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The design concept found its origin in a historical romance by H. Morsztyn (Historyja ucieszna o Królewnie Banialuce, 1620), with its narrative distinguished by key elements of the story symbolising hope, faith, and love, freezing them as architectural features towards sustainable and ethical architecture, where the expression itself is celebrated through poetry.


The designed building is styled as a magical being (such as the wind Apelijotes, guiding the Prince to the Princess), an angel with expansive wings and a misty face, symbolising hope and faith, combined with mystery and curiosity.


The structure consists of an oversized "head" suspended above the main entrance, observing the incoming people, and two sections where the columns form bent, resting wings. These wings are designed to catch the wind and collect rainwater, with their cladding panels and sawtooth roof imitating the arrangement of feathers. This is intended to portray the magic, marvel, and mystery of modern puppetry.


The facade of the theatre, suspended above the main entrance, is constructed from semi-transparent panels. With the internal lighting system, a shadow play effect is created, allowing for the observation of oversized silhouettes of people walking through the puppet museum. This solution also allows to conduct of performances and projections on the main facade of the building.


Light plays a leading role, not only on the facade of the building but also on the floor and inside the theatre, guiding visitors through the corridors, and acting as an ever-present guide. The interior of the main hall references the colour scheme of the existing theatre, which is well-known to the audience and associated with the Banialuka Theatre. It has been preserved in shades of black and red with the addition of purple light indicating the way, like one of the fairy tales guiding winds.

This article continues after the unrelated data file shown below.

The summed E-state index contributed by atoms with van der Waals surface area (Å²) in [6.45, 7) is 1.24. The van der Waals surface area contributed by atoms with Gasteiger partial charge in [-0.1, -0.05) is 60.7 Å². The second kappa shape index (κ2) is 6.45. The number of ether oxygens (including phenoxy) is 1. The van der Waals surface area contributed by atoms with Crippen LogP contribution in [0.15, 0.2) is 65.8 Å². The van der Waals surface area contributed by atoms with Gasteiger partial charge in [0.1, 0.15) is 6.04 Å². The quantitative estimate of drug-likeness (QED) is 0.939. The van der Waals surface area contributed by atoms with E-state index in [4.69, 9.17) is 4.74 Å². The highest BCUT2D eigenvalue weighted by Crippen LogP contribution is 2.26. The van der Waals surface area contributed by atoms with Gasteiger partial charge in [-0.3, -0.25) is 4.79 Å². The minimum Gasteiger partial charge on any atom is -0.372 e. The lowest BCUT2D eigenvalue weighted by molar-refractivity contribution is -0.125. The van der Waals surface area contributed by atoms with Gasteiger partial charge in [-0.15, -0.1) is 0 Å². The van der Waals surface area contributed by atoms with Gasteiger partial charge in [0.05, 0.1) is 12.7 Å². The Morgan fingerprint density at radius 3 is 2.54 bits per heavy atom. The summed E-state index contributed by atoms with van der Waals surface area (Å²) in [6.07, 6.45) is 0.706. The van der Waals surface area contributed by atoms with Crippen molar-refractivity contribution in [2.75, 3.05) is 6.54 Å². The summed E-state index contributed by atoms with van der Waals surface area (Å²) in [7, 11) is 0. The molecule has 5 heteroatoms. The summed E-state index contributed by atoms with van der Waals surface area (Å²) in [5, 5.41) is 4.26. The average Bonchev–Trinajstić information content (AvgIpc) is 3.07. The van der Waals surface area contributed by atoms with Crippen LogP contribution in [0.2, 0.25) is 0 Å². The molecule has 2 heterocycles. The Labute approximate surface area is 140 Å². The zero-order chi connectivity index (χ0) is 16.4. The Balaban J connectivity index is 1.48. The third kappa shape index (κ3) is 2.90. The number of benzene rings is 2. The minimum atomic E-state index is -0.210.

To combine tradition with modernity, the very bold form of the main theatre has been juxtaposed with the simple form of two wings, where the library part has been designed in a monumental style characteristic of public buildings (including libraries). This facilitates the identification of the building's function and, through the symmetrical division of the facade, maintains the harmony of Władysława Broniewskiego Street's frontage. Meanwhile, the use of the sawtooth roof concept for the wind catcher design references the architectural history of textile mills in Bielsko-Biala and the theatre’s costume workshop.


The project emphasises innovation and the use of the Venturi effect to improve urban conditions and ensure natural ventilation in the building, particularly in the workshop rooms, operating on the principle of traditional Persian wind catchers used as early as the 14th century.

The Banialuka Puppet Theatre_17.jpg
Bielsko-Biala | Poland   
The Banialuka 
Puppet Theatre 








City of Bielsko-Biala

12,000 sqm

100m PLN

Education & Culture

Public procurement competition – Commendation

Piotr Smiechowicz

Luke Murray

Blazej Wendrowski

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